Whittemore Boston U.S.A. / Antique Bottles

Whittemore / Boston / U.S.A.

Whittemore / Boston // French Gloss


    Whittemore Bros. & Company (later known as Whittemore Brothers Corporation), Cambridge, Massachusetts (1852-c. late 1930s??)  was a large producer of shoe polish and related products, launched in 1852 by David and Joshua Whittemore.   (Cambridge is  now part of the greater metropolitan area of Boston, Massachusetts). 
The majority of Whittemore bottles are marked with either of the two embossing variations listed at the top of this page.  
Whittemore Boston U.S.A. bottle in green-aqua

Whittemore Boston U.S.A. bottle in green-aqua

Most bottles with the “Whittemore” markings contained shoe polish (“shoe dressing”)  and date somewhere between 1870 and 1930. There are many minor variations among the Whittemore bottles;  most are of a rectangular shape, and some are cylindrical. They have been found in many colors, including aqua (most common), light blue aqua, green-aqua, clear, pale (sun-colored) amethyst, light green, shades of amber including a dark “chocolate amber”, citron and other shades.        
Whittemore / Boston/ French Gloss  in dark amber

Whittemore/Boston//French Gloss in dark amber

One of the earlier lines of shoe dressing sold by Whittemore was their so-called “Gilt Edge Dressing”, and some bottles  from the 1890s are found with this embossing on the front.   This decorative style of Gilt Edge Dressing bottle has a repeated maltese-cross-style raised design vaguely reminiscent of the “finecut” pattern popular in some Early American pattern glass tableware.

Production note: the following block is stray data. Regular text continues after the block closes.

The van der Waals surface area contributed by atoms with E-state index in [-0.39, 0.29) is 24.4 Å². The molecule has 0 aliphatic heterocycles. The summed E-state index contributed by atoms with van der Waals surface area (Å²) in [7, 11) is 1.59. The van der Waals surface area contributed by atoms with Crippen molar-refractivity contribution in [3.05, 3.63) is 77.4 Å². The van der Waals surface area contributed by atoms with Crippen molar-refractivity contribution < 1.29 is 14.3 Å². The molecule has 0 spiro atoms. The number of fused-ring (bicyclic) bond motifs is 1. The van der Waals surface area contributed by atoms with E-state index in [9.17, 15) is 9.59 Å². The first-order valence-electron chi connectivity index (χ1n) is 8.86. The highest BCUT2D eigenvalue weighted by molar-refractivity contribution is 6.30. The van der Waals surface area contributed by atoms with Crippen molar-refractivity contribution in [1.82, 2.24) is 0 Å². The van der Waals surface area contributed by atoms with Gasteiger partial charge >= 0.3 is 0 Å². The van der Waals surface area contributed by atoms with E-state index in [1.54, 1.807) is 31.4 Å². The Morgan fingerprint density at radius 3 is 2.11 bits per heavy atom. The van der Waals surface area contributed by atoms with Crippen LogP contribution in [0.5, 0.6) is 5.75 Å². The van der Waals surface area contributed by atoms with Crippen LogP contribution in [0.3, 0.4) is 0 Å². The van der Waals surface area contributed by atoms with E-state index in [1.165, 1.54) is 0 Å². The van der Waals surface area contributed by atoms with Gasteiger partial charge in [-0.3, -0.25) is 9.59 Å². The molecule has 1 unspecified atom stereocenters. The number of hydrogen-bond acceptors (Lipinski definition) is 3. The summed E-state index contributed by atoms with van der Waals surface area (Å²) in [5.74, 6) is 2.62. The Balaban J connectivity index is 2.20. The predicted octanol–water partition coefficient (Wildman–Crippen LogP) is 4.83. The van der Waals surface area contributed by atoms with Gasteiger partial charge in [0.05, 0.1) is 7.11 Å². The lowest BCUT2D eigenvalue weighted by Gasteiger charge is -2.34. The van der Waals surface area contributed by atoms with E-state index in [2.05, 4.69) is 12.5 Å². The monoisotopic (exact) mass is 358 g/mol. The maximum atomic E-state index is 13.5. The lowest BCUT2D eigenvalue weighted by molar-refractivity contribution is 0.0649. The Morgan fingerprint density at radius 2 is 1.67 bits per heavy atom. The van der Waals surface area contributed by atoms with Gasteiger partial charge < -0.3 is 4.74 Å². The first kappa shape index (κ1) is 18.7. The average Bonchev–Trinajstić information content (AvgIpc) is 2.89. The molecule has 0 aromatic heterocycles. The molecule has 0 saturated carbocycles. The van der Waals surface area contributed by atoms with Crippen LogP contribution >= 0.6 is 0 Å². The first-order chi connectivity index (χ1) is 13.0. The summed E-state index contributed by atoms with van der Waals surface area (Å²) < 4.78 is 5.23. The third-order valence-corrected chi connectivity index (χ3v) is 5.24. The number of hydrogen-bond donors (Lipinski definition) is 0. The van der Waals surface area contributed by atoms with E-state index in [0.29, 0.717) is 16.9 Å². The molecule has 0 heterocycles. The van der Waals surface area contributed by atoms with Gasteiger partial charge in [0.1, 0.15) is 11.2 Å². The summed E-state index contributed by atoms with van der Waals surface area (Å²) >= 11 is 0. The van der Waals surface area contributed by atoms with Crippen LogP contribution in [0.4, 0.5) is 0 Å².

A nice collection of different Whittemore bottles can be assembled because of their variety in color, size, age, and exact lettering arrangement. Earlier versions, of course, are handblown.  Most later versions (generally, after the 1910-1920 period),  are machine-made.  
Whittemore Shoe Polish bottle in Citron

Whittemore Shoe Polish bottle in Citron


Although there is no absolute proof concerning glassmakers, I have been told that it is highly likely that some, if not many, of the earlier bottles were made at the Lyndeborough Glass Company works in South Lyndeboro, New Hampshire (1866-1888). 
A number of unidentified glass bottle manufacturers made these bottles over the several decades they were produced.   Most of the earlier versions have mold numbers, or arrangements of bumps or dots on the base which served to identify the molds in use within the factory, but (in general) cannot indicate any specific glass manufacturer.  There are many early Whittemore bottles that have no markings at all on the bottom. 

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6 Responses to Whittemore Boston U.S.A. / Antique Bottles

  1. Dan Renn says:

    I have a Whittemore bottle with the “B” in Boston without the final line in the “B” so it looks more like a “C”. Unique? We obviously know it’s supposed to be a “B” but still looks like a “C” to me. Found in a house built in Bethel, CT. in the 1880’s. Thanks, dan

  2. Julia Bond says:

    I have one with the number 21 is this an original just wondering.

    • David says:

      I don’t know of any Whittemore bottles being reproduced. Many slightly different mold varieties are known and, in general, Whittemore shoe polish bottles are considered to be very common by collectors. I am sure you have an authentic Whittemore bottle. The “21” would be a mold number.
      Best regards,

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